A spline surface was fitted to the 3D (aspect vs. slope vs. median Δ Z) heatmap for SA pixels, to model systematic errors related to slope and aspect. The data were filtered to include only bins which represent the slope/aspect distribution of the GA. The filtering ensured that (a) only the pixels relevant for the glacier change detection study were taken into account and (b) that the most erroneous data, which could distort the fitted surface, were excluded. The values of the 2D function fitted on the SA were subtracted from the Z values of the GA at each pixel, according to each pixel’s slope and aspect. Figure 3 and Figure 4 panels F-G show the pre- and post-correction median Δ Z heatmaps of the GA. The heatmap in panel G represents the sum of factors (1) and (2).
After applying GC and SAHC a residual bias remained due to multi-year averaging of iDEMs for the TanDEM final product. We used the median of Δ Z over SA as estimator of the bias, due to the non-normal distributions of Δ Z values (Figure 5). This value was subtracted from the corrected DEMs to remove the remaining bias.

3.5. Geodetic Mass Balance

The corrected DEMs from the different dates were compared to compute mean glacier thickness change over time. The elevation change was computed as a simple difference between the later and earlier DEM. Numerous outliers prompted us to filter the data. Outliers were removed using the two-step filtering procedure described in Section 3.2.
Mass loss was computed as a product of the mean Δ Z and the relative density of ice. We assumed ice density for volume-to-mass conversion at 850 ± 60 kg m−3 after Huss [43], making the relative density factor equal to 0.85. The rate of ice loss is the mass loss divided by the number of years elapsed between the respective DEMs (10 or 13). Uncertainties in ice volume and mass changes were based on the error of the mean of Δ Z ( σ c ).
In addition, we have analyzed the distribution of Δ Z with elevation. GA maps were classified into 100 m-wide bands of elevation above sea level based on SRTM12. Within each band the Δ Z values from each map were averaged.

3.6. Uncertainty Measurement

We used the standard error of the mean ( σ p ) as an estimate of uncertainty on calculated mean Δ Z over the GA and all values derived from it (Table 3). The uncertainty of the mean can vary, depending on whether the measurements within the dataset are assumed to be entirely spatially correlated ( σ p = σ c , i.e., the spatial standard deviation), entirely spatially uncorrelated ( σ p = σ u , i.e., the standard deviation of the dataset divided by the square root of the number of measurements) or partially correlated. In the latter case the σ p depends on the autocorrelation range of the individual grid points.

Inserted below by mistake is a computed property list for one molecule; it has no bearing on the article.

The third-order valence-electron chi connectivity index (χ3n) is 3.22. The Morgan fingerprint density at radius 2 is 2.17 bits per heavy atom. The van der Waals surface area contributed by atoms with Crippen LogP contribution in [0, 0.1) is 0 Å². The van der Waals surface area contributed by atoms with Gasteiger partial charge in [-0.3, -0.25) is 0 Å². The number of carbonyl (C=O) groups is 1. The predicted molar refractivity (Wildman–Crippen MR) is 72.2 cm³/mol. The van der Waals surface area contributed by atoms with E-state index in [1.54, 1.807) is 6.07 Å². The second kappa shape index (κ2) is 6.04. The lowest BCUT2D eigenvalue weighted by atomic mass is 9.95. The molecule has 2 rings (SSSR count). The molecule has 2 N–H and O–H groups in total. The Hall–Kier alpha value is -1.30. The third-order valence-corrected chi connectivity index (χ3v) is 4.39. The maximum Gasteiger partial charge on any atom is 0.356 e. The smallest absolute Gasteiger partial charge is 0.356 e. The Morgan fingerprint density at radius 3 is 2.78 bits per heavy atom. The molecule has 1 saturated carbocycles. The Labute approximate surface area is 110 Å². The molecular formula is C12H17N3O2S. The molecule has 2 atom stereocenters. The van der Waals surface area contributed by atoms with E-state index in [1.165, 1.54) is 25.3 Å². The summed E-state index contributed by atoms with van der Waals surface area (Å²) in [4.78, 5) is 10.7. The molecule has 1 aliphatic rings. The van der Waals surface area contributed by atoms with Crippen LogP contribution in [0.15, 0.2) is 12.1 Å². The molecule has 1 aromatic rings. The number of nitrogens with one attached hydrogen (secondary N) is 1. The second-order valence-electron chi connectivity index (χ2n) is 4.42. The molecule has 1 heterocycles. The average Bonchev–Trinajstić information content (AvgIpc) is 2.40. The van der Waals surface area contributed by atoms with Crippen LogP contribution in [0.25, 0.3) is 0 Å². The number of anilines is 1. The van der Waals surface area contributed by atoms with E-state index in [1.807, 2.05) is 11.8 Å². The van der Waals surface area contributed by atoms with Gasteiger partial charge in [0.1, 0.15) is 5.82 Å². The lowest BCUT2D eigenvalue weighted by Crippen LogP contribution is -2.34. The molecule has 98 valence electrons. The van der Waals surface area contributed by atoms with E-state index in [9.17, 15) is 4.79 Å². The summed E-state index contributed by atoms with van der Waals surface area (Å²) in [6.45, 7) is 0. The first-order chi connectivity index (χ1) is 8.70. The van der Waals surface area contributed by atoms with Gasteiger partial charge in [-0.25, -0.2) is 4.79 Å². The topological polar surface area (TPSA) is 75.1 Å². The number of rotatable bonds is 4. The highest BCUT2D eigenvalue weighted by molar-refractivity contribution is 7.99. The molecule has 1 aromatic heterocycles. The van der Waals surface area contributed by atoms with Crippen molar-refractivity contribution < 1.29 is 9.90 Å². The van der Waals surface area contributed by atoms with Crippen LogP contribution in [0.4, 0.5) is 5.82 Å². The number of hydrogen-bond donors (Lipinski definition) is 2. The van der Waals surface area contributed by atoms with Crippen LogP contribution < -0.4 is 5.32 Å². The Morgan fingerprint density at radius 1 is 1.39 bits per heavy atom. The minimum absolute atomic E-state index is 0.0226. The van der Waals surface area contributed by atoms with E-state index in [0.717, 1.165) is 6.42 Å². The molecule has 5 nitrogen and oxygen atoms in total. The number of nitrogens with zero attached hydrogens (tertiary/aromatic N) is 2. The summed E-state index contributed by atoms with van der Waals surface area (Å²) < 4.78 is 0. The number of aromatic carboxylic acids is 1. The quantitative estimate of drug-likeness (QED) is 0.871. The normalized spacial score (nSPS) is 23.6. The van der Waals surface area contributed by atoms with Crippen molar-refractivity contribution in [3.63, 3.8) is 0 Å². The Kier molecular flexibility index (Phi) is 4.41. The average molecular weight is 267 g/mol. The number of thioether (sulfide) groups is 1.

We assumed that the DEMs are partially correlated datasets and used the geostatistical method developed by Rolstad et al. [44] to compute σ p . The method takes into account the spatial correlation of elevation measurements across the region of interest. First, an empirical semivariogram is created from a Δ Z map. A theoretical spherical semivariogram is then fitted to the empirical semivariogram. An interior-point fitting algorithm was used to minimize the sum of squares of residuals between the fitted model and observed points, weighted by the number of observations included in each point. The procedure was executed in MATLAB. Only SA data were used for σ p calculation, with outliers and high-slope pixels filtered out as described in Section 3.2.
To ensure that the sill of the model is correctly predicted, the fitting was done iteratively, starting with a small subset of points (r < 300 m) and increasing the threshold for inclusion of points at each iteration by 50 m. In this way the values for the sill-factor (s), nugget (n) and range (r) are obtained. These values were used with the equation from Rolstad et al. [44] to calculate the standard error. The different measures of uncertainty in this paper were thus computed as follows:
σ c = std ( Δ Z )
σ u = σ c N
σ p 2 = 0 L Δ h n ( Δ h 2 L 2 ) + s ( 1 L h + 1 5 · ( L h ) 3 ) Δ h < L < r n Δ h 2 L 2 + 1 5 s r 2 L 2 L > r
Δ h = Δ x π
where Δ x is the spatial resolution of the dataset, L is the radius of a circular region with area equal to the region area, over which the Δ Z is averaged—corresponding to the sum of pixels taken into account (after filtering) multiplied by the surface area of a pixel (144 or 900 m 2 ) and N is the sample size (number of pixels). We use SA-based σ c in Table 2 to enable comparisons of precision to other published results. In Table 3, σ p is used as measure of uncertainty for the mean glacier elevation change and all measures derived from it, to account for spatial correlation.